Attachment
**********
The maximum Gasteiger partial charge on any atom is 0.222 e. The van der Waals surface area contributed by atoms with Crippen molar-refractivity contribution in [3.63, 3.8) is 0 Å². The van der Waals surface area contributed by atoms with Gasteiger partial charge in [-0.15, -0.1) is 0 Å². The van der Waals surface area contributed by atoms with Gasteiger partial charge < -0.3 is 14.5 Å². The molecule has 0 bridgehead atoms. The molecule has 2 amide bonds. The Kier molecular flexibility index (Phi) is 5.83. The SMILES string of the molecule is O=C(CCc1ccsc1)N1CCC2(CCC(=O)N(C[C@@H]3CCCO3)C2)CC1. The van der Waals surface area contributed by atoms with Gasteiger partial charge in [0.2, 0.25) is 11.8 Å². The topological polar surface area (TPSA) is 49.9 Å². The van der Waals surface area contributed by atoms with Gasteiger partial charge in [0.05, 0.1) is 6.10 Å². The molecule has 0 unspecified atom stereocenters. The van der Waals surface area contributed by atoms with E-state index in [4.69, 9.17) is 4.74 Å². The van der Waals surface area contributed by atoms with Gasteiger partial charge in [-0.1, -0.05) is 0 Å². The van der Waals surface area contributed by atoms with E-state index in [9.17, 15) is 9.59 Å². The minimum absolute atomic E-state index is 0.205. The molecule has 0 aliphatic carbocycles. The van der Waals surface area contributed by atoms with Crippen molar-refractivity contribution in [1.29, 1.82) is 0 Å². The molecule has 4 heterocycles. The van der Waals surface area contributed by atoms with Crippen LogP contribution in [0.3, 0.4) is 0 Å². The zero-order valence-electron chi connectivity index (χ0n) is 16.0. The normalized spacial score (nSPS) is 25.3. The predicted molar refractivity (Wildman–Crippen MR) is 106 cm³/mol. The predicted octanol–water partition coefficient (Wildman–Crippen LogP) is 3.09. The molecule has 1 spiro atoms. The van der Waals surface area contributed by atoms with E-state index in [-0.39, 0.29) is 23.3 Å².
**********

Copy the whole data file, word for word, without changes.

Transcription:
The maximum Gasteiger partial charge on any atom is 0.222 e. The van der Waals surface area contributed by atoms with Crippen molar-refractivity contribution in [3.63, 3.8) is 0 Å². The van der Waals surface area contributed by atoms with Gasteiger partial charge in [-0.15, -0.1) is 0 Å². The van der Waals surface area contributed by atoms with Gasteiger partial charge < -0.3 is 14.5 Å². The molecule has 0 bridgehead atoms. The molecule has 2 amide bonds. The Kier molecular flexibility index (Phi) is 5.83. The SMILES string of the molecule is O=C(CCc1ccsc1)N1CCC2(CCC(=O)N(C[C@@H]3CCCO3)C2)CC1. The van der Waals surface area contributed by atoms with Gasteiger partial charge in [0.2, 0.25) is 11.8 Å². The topological polar surface area (TPSA) is 49.9 Å². The van der Waals surface area contributed by atoms with Gasteiger partial charge in [0.05, 0.1) is 6.10 Å². The molecule has 0 unspecified atom stereocenters. The van der Waals surface area contributed by atoms with E-state index in [4.69, 9.17) is 4.74 Å². The van der Waals surface area contributed by atoms with Gasteiger partial charge in [-0.1, -0.05) is 0 Å². The van der Waals surface area contributed by atoms with E-state index in [9.17, 15) is 9.59 Å². The minimum absolute atomic E-state index is 0.205. The molecule has 0 aliphatic carbocycles. The van der Waals surface area contributed by atoms with Crippen molar-refractivity contribution in [1.29, 1.82) is 0 Å². The molecule has 4 heterocycles. The van der Waals surface area contributed by atoms with Crippen LogP contribution in [0.3, 0.4) is 0 Å². The zero-order valence-electron chi connectivity index (χ0n) is 16.0. The normalized spacial score (nSPS) is 25.3. The predicted molar refractivity (Wildman–Crippen MR) is 106 cm³/mol. The predicted octanol–water partition coefficient (Wildman–Crippen LogP) is 3.09. The molecule has 1 spiro atoms. The van der Waals surface area contributed by atoms with E-state index in [-0.39, 0.29) is 23.3 Å².